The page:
Euripides' Hecuba: the Text and the Event

Kenneth Reckford

Kenneth Reckford's Keynote Address to
Ancient Drama in Performance: Theory and Practice

We present here in its entirety the video recording of the keynote address by Kenneth Reckford, entitled, "Euripides' Hecuba: the Text and the Event," in which he gives his ideas about the two parts of Hecuba and the loss of innocence, and how we might understand how Euripides engages Aristotelian catharsis and recognition. The talk, however, ranges widely as Reckford touches on Shakespeare and Ibsen and Stoppard, the prickly difficulties of translation and collaboration, what constitutes the shocking, and, in general, what changes and what endures in the theater.
Kenneth Reckford is the Kenan Professor of Classics, Emeritus, at UNC Chapel Hill, where he taught for forty-three years before retiring in 2003. He has been recognized for his excellent undergraduate teaching and has been president of the Classical Association of the Middle West and South as well as the American Philological Association. His main interests are Greek and Latin poetry and drama, with occasional raids on English literature. His publications include Horace, Aristophanes' Old-and-New Comedy, and Euripides' Hecuba and Elektra.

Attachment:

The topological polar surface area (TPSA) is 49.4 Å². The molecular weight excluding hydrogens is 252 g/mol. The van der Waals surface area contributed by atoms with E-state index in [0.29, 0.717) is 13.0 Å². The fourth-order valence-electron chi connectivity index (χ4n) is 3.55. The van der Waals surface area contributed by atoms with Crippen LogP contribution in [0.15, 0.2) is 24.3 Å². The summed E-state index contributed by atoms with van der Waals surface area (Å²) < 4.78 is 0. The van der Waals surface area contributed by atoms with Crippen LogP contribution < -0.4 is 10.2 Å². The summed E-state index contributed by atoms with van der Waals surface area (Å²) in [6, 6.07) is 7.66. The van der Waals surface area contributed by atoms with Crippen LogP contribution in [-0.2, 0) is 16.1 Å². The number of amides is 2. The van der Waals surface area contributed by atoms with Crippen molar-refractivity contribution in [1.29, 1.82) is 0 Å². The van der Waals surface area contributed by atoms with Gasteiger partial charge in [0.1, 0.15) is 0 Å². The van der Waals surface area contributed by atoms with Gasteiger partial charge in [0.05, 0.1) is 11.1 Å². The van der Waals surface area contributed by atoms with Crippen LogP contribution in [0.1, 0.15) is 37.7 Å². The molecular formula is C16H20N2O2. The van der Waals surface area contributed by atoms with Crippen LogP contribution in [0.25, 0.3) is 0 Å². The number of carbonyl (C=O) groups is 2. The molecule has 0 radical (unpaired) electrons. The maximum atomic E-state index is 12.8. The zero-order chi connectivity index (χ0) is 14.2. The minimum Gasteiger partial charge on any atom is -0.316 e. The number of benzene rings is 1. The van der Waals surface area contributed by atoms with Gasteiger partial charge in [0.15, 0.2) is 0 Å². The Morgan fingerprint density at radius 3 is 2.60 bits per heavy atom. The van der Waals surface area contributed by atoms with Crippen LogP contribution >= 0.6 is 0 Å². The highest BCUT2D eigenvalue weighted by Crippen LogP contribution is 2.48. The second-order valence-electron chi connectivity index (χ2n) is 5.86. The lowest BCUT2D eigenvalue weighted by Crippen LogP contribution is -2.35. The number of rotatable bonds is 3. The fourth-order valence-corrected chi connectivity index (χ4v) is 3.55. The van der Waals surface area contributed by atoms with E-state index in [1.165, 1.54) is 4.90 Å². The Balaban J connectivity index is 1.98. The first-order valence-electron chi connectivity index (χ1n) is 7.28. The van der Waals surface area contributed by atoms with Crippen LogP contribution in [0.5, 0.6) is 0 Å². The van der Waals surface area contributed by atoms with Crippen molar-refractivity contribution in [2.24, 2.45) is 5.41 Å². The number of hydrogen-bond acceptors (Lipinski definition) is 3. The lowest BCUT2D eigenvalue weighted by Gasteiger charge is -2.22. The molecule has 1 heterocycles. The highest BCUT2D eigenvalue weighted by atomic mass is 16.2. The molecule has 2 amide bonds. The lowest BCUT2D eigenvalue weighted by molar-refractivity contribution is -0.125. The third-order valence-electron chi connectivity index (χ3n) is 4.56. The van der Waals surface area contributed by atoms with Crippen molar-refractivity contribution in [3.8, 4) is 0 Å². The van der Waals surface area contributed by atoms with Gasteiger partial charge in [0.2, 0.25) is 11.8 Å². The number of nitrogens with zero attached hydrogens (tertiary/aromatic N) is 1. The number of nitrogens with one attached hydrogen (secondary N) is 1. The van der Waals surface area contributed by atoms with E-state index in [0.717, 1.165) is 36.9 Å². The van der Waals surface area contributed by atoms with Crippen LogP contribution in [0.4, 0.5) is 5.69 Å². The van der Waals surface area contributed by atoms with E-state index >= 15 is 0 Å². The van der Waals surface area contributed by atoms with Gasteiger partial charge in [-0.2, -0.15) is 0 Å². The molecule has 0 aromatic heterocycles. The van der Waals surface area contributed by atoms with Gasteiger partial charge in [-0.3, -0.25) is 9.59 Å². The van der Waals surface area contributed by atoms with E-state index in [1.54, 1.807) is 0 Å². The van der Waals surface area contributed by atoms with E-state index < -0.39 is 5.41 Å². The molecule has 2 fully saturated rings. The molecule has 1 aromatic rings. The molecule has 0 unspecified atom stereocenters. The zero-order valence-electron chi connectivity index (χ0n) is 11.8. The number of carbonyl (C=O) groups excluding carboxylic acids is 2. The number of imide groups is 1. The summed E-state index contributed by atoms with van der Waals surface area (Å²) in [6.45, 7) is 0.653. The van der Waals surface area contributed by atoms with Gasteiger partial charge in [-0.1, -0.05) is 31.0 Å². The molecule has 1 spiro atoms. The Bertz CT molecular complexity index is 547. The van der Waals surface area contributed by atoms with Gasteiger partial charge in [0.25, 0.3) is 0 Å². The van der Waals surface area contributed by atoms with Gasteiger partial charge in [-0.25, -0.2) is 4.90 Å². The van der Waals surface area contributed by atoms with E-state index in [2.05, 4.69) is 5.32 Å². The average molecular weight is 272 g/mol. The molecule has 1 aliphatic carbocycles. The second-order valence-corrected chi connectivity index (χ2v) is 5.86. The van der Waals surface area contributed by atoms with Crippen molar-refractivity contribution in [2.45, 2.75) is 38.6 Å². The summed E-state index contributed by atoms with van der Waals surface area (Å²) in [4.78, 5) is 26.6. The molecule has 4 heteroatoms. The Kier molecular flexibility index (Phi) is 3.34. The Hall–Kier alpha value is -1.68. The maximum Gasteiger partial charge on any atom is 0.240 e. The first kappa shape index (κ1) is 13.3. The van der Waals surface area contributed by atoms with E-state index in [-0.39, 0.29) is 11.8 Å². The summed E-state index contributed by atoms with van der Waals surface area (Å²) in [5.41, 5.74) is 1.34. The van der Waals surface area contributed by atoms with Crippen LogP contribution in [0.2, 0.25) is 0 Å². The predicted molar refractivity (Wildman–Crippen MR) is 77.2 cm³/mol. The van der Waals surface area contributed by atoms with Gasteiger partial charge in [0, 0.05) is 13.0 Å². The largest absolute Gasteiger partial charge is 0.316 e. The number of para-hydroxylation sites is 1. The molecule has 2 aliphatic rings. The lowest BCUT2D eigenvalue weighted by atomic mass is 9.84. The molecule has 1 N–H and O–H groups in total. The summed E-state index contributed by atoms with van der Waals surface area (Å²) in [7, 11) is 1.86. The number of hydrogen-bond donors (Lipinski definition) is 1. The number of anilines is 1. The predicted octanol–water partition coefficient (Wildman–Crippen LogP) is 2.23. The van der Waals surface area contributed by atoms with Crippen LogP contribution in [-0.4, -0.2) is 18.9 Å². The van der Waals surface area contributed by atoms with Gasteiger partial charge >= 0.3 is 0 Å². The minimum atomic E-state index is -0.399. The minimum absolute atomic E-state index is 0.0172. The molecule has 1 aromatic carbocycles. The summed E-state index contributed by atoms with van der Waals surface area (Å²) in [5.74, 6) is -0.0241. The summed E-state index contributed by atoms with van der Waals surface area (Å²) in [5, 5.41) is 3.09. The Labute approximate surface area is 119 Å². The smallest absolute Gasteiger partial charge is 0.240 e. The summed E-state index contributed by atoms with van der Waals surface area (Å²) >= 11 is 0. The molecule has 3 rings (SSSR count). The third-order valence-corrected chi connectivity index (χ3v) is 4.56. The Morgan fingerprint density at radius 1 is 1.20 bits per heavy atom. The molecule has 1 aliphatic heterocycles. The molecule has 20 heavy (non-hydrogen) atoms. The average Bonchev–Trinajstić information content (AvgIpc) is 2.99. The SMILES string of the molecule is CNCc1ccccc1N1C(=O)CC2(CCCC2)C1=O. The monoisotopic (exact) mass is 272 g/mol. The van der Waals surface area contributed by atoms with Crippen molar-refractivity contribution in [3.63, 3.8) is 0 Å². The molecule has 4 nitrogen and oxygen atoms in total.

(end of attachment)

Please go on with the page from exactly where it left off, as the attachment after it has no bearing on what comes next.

A PDF of this piece: Volume 8, Number 31.